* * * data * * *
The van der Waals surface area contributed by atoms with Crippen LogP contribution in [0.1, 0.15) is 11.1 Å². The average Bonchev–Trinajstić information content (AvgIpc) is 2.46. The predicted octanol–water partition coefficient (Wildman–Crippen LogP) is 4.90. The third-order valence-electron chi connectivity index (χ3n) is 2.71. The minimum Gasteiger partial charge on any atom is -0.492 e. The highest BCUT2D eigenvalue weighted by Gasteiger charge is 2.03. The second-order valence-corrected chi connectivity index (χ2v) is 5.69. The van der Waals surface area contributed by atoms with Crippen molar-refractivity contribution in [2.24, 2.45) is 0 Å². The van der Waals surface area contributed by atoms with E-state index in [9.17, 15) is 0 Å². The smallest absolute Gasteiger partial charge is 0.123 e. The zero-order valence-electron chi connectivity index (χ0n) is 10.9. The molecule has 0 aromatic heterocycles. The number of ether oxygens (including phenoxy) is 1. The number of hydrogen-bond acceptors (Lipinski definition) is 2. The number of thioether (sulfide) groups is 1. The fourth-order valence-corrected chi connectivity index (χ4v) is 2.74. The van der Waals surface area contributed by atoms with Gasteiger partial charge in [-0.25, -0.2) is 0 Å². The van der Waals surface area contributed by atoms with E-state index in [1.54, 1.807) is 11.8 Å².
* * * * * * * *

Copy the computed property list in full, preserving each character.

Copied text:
The van der Waals surface area contributed by atoms with Crippen LogP contribution in [0.1, 0.15) is 11.1 Å². The average Bonchev–Trinajstić information content (AvgIpc) is 2.46. The predicted octanol–water partition coefficient (Wildman–Crippen LogP) is 4.90. The third-order valence-electron chi connectivity index (χ3n) is 2.71. The minimum Gasteiger partial charge on any atom is -0.492 e. The highest BCUT2D eigenvalue weighted by Gasteiger charge is 2.03. The second-order valence-corrected chi connectivity index (χ2v) is 5.69. The van der Waals surface area contributed by atoms with Crippen molar-refractivity contribution in [2.24, 2.45) is 0 Å². The van der Waals surface area contributed by atoms with E-state index in [9.17, 15) is 0 Å². The smallest absolute Gasteiger partial charge is 0.123 e. The zero-order valence-electron chi connectivity index (χ0n) is 10.9. The molecule has 0 aromatic heterocycles. The number of ether oxygens (including phenoxy) is 1. The number of hydrogen-bond acceptors (Lipinski definition) is 2. The number of thioether (sulfide) groups is 1. The fourth-order valence-corrected chi connectivity index (χ4v) is 2.74. The van der Waals surface area contributed by atoms with Gasteiger partial charge in [-0.25, -0.2) is 0 Å². The van der Waals surface area contributed by atoms with E-state index in [1.54, 1.807) is 11.8 Å².